Insider Solutions: A New Direction for USP?

Published on: 
Pharmaceutical Technology, Pharmaceutical Technology-11-02-2009, Volume 33, Issue 11

With a five-yar revision cycle around the corner, USP will hit or miss the collaboration mark.

The United States Pharmacopeia (USP) held its Annual Scientific Meeting in Toronto in September. At the meeting, USP released a series of whitepapers (all seven are available at that discuss the role the pharmacopeia's public standards play in an "era of healthcare crisis and reform" (1, 2).

Susan J. Schniepp

USP's Council of the Convention (CoC) assembled the whitepapers. Established in 2005 to facilitate and educate United States Pharmacopeial Convention (USPC) representatives, CoC is responsible for examining the purpose, role, and composition of USPC membership, including voting procedures. These responsibilities are critical to defining a revision cycle. A revision cycle is defined as the five-year period between conventions in which the Expert Committees set standards (i.e., develop and revise monographs and general chapters) of the USPC. Convention representatives are responsible for selecting USP committee chairs and voting on the resolutions that will define USP's strategic direction. The 2010 convention will take place Apr. 21–24, 2010, in Washington, DC, and the 2010–2015 revision cycle will commence on July 1, 2010.

(Stockbyte/GETTY IMAGES)

A bit of history

Envisioned as a liaison between USP's Council of Experts, scientific staff, and convention members, CoC also holds responsibility for reviewing with key stakeholders the progress on resolutions adopted at annual meetings. These annual interactions are expected to result in a more educated membership that is prepared to deal with the complex issues facing USP when all parties meet at the convention every five years. USPC meets every five years to set the goals, objectives, and direction for USP during the upcoming revision cycle.


USP was founded in 1820, long before the pharmaceutical industry came into existence. At that time, medicines were prepared by pharmacists, making them the pharmaceutical manufacturers of the day. Because of this and other historical developments, USPC membership is based heavily in the pharmacy community. The pharmaceutical industry is represented in USPC by trade organizations such as the Generic Pharmaceutical Association, the Parenteral Drug Association, and the Pharmaceutical Research and Manufacturers of America. Each member organization sends a representative to the convention, where he or she is expected to vote on changes to the USP Constitution and bylaws, select (by vote) the members of the Board of Trustees as well as the Council of Experts Chairs, conduct business meetings, debate, and vote on resolutions.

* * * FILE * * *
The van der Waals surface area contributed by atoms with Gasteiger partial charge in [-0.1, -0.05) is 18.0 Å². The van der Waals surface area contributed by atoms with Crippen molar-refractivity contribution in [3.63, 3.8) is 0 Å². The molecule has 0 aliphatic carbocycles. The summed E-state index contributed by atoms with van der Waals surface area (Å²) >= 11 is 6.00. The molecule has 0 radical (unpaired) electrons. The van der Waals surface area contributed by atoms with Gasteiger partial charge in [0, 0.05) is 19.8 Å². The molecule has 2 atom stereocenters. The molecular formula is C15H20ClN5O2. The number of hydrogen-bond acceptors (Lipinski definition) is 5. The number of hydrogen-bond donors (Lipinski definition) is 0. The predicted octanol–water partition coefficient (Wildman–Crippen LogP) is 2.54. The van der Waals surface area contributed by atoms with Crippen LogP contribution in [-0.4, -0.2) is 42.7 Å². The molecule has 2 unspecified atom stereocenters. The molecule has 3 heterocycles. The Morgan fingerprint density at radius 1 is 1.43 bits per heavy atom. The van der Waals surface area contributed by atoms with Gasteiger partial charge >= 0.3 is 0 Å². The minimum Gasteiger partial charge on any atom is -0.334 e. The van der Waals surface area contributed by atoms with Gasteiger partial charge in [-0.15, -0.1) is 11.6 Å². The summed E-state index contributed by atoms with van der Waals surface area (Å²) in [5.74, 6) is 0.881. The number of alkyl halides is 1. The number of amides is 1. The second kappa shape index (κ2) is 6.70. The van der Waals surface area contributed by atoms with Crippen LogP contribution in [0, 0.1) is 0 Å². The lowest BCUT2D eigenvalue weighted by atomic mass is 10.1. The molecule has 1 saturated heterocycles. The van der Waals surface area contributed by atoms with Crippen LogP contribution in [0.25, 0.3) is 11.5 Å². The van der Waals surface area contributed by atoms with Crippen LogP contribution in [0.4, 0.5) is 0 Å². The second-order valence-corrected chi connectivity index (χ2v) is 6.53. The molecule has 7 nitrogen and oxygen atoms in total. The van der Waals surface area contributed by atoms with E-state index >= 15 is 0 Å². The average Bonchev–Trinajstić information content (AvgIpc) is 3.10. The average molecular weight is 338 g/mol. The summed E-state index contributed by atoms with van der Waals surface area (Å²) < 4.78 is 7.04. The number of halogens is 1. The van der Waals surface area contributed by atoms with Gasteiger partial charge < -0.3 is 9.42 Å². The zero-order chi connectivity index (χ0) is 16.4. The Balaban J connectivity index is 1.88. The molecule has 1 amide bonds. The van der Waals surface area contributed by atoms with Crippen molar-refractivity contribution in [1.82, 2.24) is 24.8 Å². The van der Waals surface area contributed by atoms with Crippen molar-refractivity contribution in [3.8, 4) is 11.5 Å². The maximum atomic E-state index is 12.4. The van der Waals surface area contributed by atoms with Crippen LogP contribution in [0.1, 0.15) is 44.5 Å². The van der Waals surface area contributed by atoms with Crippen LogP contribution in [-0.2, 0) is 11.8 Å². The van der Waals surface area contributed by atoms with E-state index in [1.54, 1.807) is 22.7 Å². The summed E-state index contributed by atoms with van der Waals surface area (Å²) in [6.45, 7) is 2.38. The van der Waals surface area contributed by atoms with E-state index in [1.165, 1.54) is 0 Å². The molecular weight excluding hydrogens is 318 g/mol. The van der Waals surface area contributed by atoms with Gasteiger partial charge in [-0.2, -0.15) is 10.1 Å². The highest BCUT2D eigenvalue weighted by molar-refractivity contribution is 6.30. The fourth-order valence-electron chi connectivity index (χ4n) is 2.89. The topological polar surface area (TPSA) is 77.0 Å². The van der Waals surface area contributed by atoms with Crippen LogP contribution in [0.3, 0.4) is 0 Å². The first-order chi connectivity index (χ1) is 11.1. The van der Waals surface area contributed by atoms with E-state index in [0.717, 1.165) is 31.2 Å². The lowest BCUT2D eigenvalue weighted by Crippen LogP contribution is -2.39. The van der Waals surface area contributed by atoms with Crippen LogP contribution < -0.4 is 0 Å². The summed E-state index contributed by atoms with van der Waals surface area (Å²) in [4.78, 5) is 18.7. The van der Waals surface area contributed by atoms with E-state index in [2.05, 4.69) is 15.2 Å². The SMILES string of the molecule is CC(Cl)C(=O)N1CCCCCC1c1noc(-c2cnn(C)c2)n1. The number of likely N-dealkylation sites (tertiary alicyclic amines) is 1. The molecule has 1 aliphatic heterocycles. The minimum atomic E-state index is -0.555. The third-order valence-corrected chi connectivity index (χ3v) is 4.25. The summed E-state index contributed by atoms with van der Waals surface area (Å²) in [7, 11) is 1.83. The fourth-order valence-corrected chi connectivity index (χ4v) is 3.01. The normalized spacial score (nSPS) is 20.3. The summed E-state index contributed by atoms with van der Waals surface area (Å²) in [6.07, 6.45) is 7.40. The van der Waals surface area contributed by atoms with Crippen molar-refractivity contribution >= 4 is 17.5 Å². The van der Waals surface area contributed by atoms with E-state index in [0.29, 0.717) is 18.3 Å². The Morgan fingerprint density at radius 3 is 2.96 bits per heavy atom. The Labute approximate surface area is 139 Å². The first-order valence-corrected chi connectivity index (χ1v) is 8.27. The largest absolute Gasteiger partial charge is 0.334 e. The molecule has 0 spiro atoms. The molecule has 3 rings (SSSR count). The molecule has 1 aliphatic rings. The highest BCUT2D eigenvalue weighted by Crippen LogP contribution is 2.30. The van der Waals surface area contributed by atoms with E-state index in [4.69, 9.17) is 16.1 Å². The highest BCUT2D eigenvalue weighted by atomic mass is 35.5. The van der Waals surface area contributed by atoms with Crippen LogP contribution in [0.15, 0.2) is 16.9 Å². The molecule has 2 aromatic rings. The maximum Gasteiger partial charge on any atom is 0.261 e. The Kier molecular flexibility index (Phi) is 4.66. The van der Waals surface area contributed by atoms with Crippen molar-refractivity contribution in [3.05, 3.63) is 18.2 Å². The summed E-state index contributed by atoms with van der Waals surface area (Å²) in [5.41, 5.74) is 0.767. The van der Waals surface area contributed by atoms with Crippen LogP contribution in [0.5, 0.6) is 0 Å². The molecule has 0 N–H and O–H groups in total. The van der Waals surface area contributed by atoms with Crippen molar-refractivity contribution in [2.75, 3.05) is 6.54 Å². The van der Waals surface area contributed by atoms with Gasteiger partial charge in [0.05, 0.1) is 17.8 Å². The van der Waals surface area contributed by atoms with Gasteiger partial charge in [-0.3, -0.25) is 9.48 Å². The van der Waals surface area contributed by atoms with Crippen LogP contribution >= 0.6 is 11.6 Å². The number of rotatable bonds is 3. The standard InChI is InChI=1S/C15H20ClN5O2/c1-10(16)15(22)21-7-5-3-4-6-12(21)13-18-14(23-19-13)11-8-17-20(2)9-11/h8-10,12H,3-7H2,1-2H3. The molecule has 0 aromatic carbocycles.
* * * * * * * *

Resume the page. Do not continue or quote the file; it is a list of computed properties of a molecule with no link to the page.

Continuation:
The upcoming convention

Fast forward to September 2009 when CoC released seven whitepapers at the USP Annual Scientific meeting. The seven papers address areas of interest for USP (e.g., food ingredients and dietary supplements), but three are of special interest to the pharmaceutical industry, as summarized below.

Whitepaper: "USP's Role in Setting Enforceable Quality Standards for Medicines." The content of this CoC whitepaper discusses USP's ongoing mission to establish standards for all pharmaceutical products approved for sale in the US. According to this paper, USP's monograph universe consists of 5720 articles. Of these 5720 products, 1960 (34%) do not have monographs and 583 (10%) have monographs that do not meet current standards and need to be updated. The paper justifies the out-of-date monographs by stating that, "USP has no way to compel information and receipt of candidate materials to support a public monograph." The paper further indicates that the US Food and Drug Administration's Freedom of Information Act prevents USP from obtaining the necessary information to establish monographs from companies' new drug and abbreviated new drug applications. The paper explains some of the efforts undertaken to establish missing monographs, including establishing performance-based monographs (3) and developing monographs from existing sources outside the US. In addition, CoC explores USP's potential role in supply-chain management to prevent economically motivated adulteration through the convention's standards-development process.